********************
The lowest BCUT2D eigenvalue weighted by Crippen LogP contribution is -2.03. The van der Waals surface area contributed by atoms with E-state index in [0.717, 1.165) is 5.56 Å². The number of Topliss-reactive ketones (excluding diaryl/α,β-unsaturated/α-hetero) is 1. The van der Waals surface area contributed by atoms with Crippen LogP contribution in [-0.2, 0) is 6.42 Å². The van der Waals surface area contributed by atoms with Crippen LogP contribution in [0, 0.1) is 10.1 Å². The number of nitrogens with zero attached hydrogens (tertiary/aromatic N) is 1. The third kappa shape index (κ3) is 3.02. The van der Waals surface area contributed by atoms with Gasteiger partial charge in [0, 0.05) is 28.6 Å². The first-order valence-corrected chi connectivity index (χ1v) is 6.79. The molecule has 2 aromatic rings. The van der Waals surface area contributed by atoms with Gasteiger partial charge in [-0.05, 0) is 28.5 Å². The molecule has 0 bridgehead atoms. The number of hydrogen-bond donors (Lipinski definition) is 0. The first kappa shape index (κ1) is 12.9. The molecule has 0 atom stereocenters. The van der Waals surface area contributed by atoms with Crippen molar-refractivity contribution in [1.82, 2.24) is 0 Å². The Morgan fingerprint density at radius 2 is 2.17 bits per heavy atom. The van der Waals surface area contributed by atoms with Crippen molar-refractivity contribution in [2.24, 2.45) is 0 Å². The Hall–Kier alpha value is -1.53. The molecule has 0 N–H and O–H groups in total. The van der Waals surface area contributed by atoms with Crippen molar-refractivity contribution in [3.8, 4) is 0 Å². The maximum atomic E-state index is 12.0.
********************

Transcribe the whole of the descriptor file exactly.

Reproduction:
The lowest BCUT2D eigenvalue weighted by Crippen LogP contribution is -2.03. The van der Waals surface area contributed by atoms with E-state index in [0.717, 1.165) is 5.56 Å². The number of Topliss-reactive ketones (excluding diaryl/α,β-unsaturated/α-hetero) is 1. The van der Waals surface area contributed by atoms with Crippen LogP contribution in [-0.2, 0) is 6.42 Å². The van der Waals surface area contributed by atoms with Crippen LogP contribution in [0, 0.1) is 10.1 Å². The number of nitrogens with zero attached hydrogens (tertiary/aromatic N) is 1. The third kappa shape index (κ3) is 3.02. The van der Waals surface area contributed by atoms with Gasteiger partial charge in [0, 0.05) is 28.6 Å². The first-order valence-corrected chi connectivity index (χ1v) is 6.79. The molecule has 2 aromatic rings. The van der Waals surface area contributed by atoms with Gasteiger partial charge in [-0.05, 0) is 28.5 Å². The molecule has 0 bridgehead atoms. The number of hydrogen-bond donors (Lipinski definition) is 0. The first kappa shape index (κ1) is 12.9. The molecule has 0 atom stereocenters. The van der Waals surface area contributed by atoms with Crippen molar-refractivity contribution in [1.82, 2.24) is 0 Å². The Morgan fingerprint density at radius 2 is 2.17 bits per heavy atom. The van der Waals surface area contributed by atoms with Crippen molar-refractivity contribution in [2.24, 2.45) is 0 Å². The Hall–Kier alpha value is -1.53. The molecule has 0 N–H and O–H groups in total. The van der Waals surface area contributed by atoms with Crippen molar-refractivity contribution in [3.8, 4) is 0 Å². The maximum atomic E-state index is 12.0.